Blackfoot Pathways: Sculpture in the Wild

BLACKFOOT PATHWAYS: SCULPTURE IN THE WILD


A Place is place is a place… is a site-specific sculpture created specifically for Blackfoot Pathway Sculpture in the Wild, September 2019. This multilayered artworks objective is to create a depth of vision, generating a characteristic structural “carving” reminiscent in many of my artworks. In this way, the sculptures always possess a form for estrangement that allow the artwork to contain a proximity, similarity and continuation as found within the evolvement of the natural world. This characteristic method for “deconstruction” contributes to the breakdown and ultimate alienation of the given form. In this instance a form, proportionate to an original local Montanan homestead.

The artworks multi-layered form by way of structural “carvings” evolved from a locally found object, a two-man antique crosscut saw. This relic/reference found at the ghost town, Garnet near Missoula, could be seen to symbolize humanity’s impact upon an environment - to ravage or to cultivate?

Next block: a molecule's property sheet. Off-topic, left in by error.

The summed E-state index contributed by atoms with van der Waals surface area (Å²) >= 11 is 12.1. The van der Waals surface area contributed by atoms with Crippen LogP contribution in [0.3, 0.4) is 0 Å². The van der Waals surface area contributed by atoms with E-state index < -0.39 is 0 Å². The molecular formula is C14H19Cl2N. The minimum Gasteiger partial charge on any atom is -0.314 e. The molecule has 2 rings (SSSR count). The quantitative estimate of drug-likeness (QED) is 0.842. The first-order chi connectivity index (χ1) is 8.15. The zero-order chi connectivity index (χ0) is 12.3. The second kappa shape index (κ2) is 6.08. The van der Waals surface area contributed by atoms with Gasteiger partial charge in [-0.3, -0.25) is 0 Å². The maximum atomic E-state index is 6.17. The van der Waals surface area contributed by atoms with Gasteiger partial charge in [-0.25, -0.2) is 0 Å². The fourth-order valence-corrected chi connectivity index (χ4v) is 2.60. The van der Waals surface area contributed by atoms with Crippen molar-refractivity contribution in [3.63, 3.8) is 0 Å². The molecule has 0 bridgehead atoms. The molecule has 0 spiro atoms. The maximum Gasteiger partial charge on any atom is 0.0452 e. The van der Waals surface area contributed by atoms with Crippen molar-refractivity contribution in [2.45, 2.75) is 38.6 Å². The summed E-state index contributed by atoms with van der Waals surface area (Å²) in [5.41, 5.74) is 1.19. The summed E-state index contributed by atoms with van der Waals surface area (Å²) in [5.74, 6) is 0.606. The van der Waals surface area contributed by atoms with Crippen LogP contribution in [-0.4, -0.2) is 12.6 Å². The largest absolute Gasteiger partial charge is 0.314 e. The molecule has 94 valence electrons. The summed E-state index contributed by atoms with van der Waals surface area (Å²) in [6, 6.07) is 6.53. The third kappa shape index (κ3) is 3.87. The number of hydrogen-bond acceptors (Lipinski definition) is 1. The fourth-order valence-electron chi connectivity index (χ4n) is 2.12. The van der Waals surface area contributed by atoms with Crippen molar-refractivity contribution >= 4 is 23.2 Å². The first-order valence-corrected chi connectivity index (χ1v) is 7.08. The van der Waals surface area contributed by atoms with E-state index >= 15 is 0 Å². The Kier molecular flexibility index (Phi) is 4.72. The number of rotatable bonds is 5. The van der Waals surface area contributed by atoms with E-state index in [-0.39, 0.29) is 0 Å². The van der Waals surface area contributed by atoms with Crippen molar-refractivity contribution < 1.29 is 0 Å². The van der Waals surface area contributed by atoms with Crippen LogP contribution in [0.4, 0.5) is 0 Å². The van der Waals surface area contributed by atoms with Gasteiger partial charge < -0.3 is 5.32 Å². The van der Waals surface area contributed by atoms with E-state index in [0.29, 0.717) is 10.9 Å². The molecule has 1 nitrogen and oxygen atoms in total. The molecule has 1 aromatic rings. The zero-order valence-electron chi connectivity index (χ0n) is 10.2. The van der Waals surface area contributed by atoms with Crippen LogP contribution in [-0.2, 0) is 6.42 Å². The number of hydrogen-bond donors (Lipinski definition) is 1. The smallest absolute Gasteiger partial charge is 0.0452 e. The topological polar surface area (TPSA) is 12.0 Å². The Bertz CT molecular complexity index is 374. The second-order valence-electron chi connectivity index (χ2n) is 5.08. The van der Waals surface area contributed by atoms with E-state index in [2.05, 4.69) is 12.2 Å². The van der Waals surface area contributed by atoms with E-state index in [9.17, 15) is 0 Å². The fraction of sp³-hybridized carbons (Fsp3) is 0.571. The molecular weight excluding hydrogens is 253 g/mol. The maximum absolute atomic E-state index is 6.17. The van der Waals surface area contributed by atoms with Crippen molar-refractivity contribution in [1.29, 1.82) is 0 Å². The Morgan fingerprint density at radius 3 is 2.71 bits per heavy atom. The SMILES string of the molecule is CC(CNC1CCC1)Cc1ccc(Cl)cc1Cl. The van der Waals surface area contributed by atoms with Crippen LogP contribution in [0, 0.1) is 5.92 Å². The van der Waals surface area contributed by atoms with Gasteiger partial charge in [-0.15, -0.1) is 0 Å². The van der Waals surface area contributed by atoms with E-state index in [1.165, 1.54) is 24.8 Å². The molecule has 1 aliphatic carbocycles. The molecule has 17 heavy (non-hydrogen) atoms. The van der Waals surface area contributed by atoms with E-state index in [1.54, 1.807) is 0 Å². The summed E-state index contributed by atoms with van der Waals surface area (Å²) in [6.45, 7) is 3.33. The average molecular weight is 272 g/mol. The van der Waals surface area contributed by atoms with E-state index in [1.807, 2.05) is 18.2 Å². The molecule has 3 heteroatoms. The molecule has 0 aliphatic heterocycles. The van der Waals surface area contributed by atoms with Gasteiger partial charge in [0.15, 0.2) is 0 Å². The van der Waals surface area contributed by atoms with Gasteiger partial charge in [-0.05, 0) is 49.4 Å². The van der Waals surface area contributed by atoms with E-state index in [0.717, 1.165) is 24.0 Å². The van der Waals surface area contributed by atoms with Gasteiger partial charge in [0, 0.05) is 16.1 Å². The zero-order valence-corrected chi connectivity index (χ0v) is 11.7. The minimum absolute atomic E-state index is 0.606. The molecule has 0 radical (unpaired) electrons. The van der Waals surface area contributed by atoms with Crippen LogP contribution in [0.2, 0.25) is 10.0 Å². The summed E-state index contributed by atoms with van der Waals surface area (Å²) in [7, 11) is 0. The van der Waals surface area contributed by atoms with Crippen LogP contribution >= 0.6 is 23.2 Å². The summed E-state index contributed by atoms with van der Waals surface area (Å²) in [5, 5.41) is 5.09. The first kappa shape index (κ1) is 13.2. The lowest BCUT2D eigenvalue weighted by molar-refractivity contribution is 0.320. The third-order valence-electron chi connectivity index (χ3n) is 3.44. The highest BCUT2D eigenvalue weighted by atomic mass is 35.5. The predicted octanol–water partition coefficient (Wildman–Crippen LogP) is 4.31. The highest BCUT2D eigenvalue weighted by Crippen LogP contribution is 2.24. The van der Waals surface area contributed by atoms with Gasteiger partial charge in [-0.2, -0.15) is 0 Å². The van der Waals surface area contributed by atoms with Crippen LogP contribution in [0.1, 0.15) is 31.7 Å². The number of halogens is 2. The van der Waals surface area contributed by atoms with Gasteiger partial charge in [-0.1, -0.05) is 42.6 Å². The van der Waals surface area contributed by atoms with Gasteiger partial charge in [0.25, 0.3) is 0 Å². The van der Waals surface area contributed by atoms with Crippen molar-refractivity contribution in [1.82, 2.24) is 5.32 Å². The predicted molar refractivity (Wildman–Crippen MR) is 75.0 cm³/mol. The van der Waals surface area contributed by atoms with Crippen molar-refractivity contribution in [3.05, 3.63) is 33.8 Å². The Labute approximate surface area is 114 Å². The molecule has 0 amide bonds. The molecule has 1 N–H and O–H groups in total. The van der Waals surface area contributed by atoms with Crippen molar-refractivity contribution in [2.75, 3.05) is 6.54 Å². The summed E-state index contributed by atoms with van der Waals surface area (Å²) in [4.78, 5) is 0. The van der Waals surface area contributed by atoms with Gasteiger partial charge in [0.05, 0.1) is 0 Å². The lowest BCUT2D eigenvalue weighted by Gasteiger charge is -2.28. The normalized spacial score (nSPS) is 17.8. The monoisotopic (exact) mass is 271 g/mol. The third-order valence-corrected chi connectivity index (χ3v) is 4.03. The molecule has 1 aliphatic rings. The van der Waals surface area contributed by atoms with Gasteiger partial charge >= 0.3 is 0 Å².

​A Place is a place is a place (2019)

Stuart Ian Frost  Norway/ UK 

Stuart’s production as a whole is characterised by the interest for the physical character of the natural-objects, their specific place within their specific environment and their relationship to culture, myths and history.  It is with this perspective in mind that he creates his work. Constantly wandering, Stuart searches for laces where the impact of the forces of nature can be most strongly felt.  He has travelled from one extreme geographical end ecological-to the other: from Central America’s green and luxuriant vegetation and sunburnt planes, to Scandinavia’s ice- and snow- covered mountain landscapes. In all of those places that he has been he has quite deliberately used those local materials available: spruce bark from Black Forest, bracken from “Forest of Dean”, ice from Finland, papyrus and pelican feathers from Peru, goose feathers from Canada, willow from Denmark, Giant Hogweed from the north of Norway and cork and feathers from Portugal.  Frost works also directly in the landscape where he lets the work spring out of the material and environment, later letting nature take its natural course.